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Blakeney National Nature Reserve

©NTPL/Paul Wakefield

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The shingle spit of Blakeney Point in Norfolk was one of the first areas ever to be managed by The National Trust, and it has been in their protective care since 1912. Blakeney National Nature Reserve covers vast areas of saltmarshes, sand dunes, mud flats and beaches, but what draws most visitors to the reserve are the colonies of seals.

This area is an important breeding ground and 'haul-out' site for common (harbour) and grey seals.

The common seals give birth to a single pup in June or July and then moult in August. Since the 1980s the grey seal population has boomed in the area. They give birth to their single white-coated pups in November and December. These seals, when
©NTPL/Joe Cornish
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full grown, can weigh more than five average men!

As well as being home to the seals, there are many sea-bird colonies of breeding and migrant birds. Terns, snow bunting, oystercatcher, lark, ringed plover and geese can all be spotted within Blakeney Nature Reserve.

Plants which flourish on Blakeney Point include marram grass, yellow stonecrop, thrift, sea campion, sea lavender and beautiful yellow horned poppies.

Blakeney Point was the first nature reserve in Norfolk and was provided by Charles Rothschild, a banker and keen nature lover who gave it to The National Trust. It has since become one of the largest reserves of undeveloped coastal habitat in Europe.

The first volunteers were known as "watchers" and they patrolled the area and protected rare birds even before the area was owned by the National Trust. The work of the wardens is very similar today.

In Victorian times, the collecting of birds' eggs and the practice of taxidermy was a popular gentleman's pastime, threatening many endangered species.

Any visit to Blakeney Nature Reserve should start at the Morston Quay Information Centre, near the Lifeboat House on Blakeney Point. It has invaluable information about the wildlife and history of the area. Although the reserve covers 1,097 hectares, the main area for wildlife is the 3.5 mile long
©NTPL/Joe Cornish
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shingle spit known as Blakeney Point.

The Lifeboat House is owned by the University College London who use it as a base for field studies. It was built in 1898 to replace the original lifeboat house, but after just a few years the shingle had built up so high that it was impossible to launch a boat from it - as you will see.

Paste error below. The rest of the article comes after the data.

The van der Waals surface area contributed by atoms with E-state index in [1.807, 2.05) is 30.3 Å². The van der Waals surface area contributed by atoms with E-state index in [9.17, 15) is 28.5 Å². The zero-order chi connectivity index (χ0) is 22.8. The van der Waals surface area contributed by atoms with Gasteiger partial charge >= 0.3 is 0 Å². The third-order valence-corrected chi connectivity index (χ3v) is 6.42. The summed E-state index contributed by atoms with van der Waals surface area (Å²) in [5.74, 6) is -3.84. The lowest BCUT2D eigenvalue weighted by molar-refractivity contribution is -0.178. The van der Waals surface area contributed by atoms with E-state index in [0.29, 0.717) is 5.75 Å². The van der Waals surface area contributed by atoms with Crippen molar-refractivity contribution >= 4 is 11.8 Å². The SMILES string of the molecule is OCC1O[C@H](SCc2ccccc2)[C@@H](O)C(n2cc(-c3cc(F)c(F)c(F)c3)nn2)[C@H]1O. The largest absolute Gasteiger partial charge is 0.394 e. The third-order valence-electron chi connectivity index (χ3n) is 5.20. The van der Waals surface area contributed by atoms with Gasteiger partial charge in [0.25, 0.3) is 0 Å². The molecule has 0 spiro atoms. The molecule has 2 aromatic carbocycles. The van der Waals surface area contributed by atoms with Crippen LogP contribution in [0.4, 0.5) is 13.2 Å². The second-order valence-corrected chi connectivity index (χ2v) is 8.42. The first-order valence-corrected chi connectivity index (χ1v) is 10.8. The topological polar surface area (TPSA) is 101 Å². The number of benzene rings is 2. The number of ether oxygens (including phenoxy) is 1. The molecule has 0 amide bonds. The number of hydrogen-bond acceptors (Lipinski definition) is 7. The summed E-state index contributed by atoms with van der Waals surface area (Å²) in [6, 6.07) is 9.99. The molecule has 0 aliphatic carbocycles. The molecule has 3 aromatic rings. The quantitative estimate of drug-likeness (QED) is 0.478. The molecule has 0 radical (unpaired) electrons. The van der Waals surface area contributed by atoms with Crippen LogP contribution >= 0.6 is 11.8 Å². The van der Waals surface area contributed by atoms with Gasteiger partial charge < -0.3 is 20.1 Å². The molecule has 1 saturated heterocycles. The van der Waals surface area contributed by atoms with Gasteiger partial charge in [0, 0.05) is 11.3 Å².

Close to the Information Centre is Morston Quay itself which is the start of the coastal path which runs across the saltmarshes. Boat trips are available from here for seal-viewing and bird-watching and the National Trust tea room is open during the main visitor season.

The Stiffkey Saltmarshes are riddled with tidal creeks and are favoured by wading birds and wildfowl, especially during the winter months. It is bordered by the North Norfolk Coastal Path but visitors should check local tide tables before planning a walk as it is difficult to access at high tide.

Further along the freshwater reedbeds provide excellent habitat for breeding ducks, geese and wading birds.

Blakeney Quay was once a working port but it is now the domain of sailing and pleasure boats. To the east of the quay is Friary Hills, an area given over to grass and scrub which has exceptional views along the coast.

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Car-free Travel Highlight:
Leave your car at home and hop on and off the 'Coasthopper' bus service which runs throughout the year.

By Foot:
The Norfolk Coast Path (or Peddars Way) runs from Hunstanton to Cromer. This path passes through Blakeney NNR, adjacent to the saltmarshes and villages at Stiffkey, Morston and Blakeney.

By Bike:
The Norfolk Coast Cycleway (National Cycle Network Route 30) runs parallel to the coast, from King's Lynn to Cromer. It travels along a network of quiet country roads, lanes and bridleways, passing within a mile of Blakeney. Cycle parking is available at Morston Quay, adjacent to the Information Centre.

By Bus:
Norfolk County Council's 'Coasthopper' service runs all year from Sheringham to Hunstanton, stopping close to Blakeney NNR at Cley, Blakeney, Morston and Stiffkey. Click here for timetables and more details.

By Train:
Sheringham 9 miles, linked to Blakeney NNR via the 'Coasthopper' bus service.

By Boat:
Blakeney Point is accessible by boat. Ferries (not NT) operate from Morston Quay throughout most of the year, although these are tide and weather dependent.

By Road:
The A149 coast road, Sheringham to Kings Lynn, runs just south of the full length of Blakeney NNR.

Car Parks:
Morston Quay
OS: TG007442, pay & display (NT members free), suitable for coaches

Blakeney Quay
OS: TG028442, pay & display (NT members free), Part NT

Stiffkey Greenway
OS: TF964439, free parking

Ordnance Survey Maps:
Explorer 251
Landranger 132/133

Blakeney National Nature Reserve Postcode for SatNav: NR25 7NW


+44 (0)1263 740 241 (General enquiries)

Norfolk Coast Office
Friary Farm
Cley Road, Blakeney
NR25 7NW

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